MORGANTOWN, W.Va. -- Backs to the wall, the West Virginia defense answered the call.
Oklahoma State marched into Morgantown Saturday armed with a perfect record, a No. 11 ranking, a 45.3-point scoring average and was a three-touchdown favorite to best the Mountaineers and silence the hometown crowd of 57,280 at Milan Puskar Stadium.
But the underdog West Virginia defense stymied quarterback J.W. Walsh and the Cowboys offense with a fumble recovery, a late goal-line stand and two crucial interceptions to steal the 30-21 upset victory.
"Golly, they played well," West Virginia coach Dana Holgorsen said of the defense. "They created turnovers. They stuck people. They made plays in key situations. They set up scores."
When Walsh found receiver Josh Stewart for a 73-yard touchdown on the second drive of the game, the Mountaineers, shut out by Maryland a week earlier, had allowed 44 unanswered points.
The next Oklahoma State drive, though, was the turning point of the game -- the turning point, perhaps, of the season for the Mountaineers.
On second down, two plays after West Virginia quarterback Clint Trickett had been intercepted, Walsh threw one way, his receiver darted the other, and the ball fell into the arms of cornerback Ishmael Banks.
Banks, a redshirt junior nicknamed "Icky," secured his first career interception and sprinted 58 yards up the sideline for the tying touchdown, the defense's first return for a touchdown since Dec. 1, 2011.
"On the way over here on the bus," Banks said, "I've got my headphones on and I'm thinking, 'Make a play, make a play, do something to help the team win.' And that's exactly what I did. I made a play."
It was the first answer to a charge defensive coordinator Keith Patterson gave his defense earlier in the week. "Raising the standard," Patterson called it; make a play, then do one better.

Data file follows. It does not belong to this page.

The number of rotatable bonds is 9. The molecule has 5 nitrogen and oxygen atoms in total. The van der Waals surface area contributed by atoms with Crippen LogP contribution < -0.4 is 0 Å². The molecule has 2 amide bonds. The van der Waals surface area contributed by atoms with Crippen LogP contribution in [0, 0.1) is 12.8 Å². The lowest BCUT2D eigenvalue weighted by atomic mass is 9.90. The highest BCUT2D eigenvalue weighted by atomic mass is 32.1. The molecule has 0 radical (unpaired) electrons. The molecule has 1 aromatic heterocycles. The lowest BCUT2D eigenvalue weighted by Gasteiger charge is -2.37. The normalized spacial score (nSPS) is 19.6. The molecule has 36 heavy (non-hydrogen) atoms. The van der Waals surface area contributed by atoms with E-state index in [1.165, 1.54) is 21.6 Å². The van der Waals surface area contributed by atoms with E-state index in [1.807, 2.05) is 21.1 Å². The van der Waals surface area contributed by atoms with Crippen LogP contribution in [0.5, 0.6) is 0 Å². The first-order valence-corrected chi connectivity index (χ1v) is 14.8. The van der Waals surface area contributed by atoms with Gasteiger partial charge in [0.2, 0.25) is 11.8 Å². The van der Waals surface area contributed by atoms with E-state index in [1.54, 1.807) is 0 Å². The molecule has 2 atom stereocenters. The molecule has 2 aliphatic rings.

"Set up scores or score for our offense" was the challenge, Banks said. "We've been getting three-and-outs, but we've got to do a little more since we're the more experienced side of the ball."
West Virginia's defensive line only managed one sack but spent the afternoon in the backfield knocking Walsh to the turf again and again, focused on "impacting the quarterback," Patterson said.
Walsh's two interceptions and completion percentage of 42.6 were career-worst marks for the sophomore.
"We just try to have the attitude of being tough and nasty," redshirt senior nose tackle Shaq Rowell said.
Clinging to a three-point lead early in the fourth quarter and with Trickett in the locker room with a shoulder injury, the Mountaineers defense had to make a stand.
The Cowboys had a first down just 3 yards from the end zone.
After a 2-yard run and an incomplete pass, Oklahoma State was now just 3 feet from the lead.
That was as close as it would get. On third down, Cowboys running back Jeremy Smith swept wide right and aimed for the pylon, but Dontrill Hyman, a junior-college transfer from Hinds Community College in Jackson, Miss., met Smith deep in the backfield and threw him for a 5-yard loss.
Oklahoma State missed the chip-shot field goal. Their backs to the goal line, the defense had prevailed.
Redshirt senior safety Darwin Cook sealed the victory with less than four minutes left when he intercepted Walsh's pass to set up a West Virginia field goal that put the game out of reach.
A loss would have dropped West Virginia to 2-3 and marked the program's worst start since 2003, but the win put the Mountaineers right back on track in the Big 12 race.
"It just shows the character of our kids," Patterson said. "All the credit goes to those young men on the field. They spilled their guts out again, and I couldn't be more proud to be their coach."
Five games in, it has become clear that the defense's early season success is no fluke. West Virginia has 11 takeaways in five games. After allowing 38.1 points per game a year ago, that number is now down to 19.6.
An upset of No. 11 Oklahoma State will only help pad the résumé.
"It's going to give us a pep in our step," Banks added. "A little more swagger knowing that if we play hard, we can play with anybody."
Stephen J. Nesbitt: email@example.com, 412-290-2183 and Twitter @stephenjnesbitt. First Published September 30, 2013 4:00 AM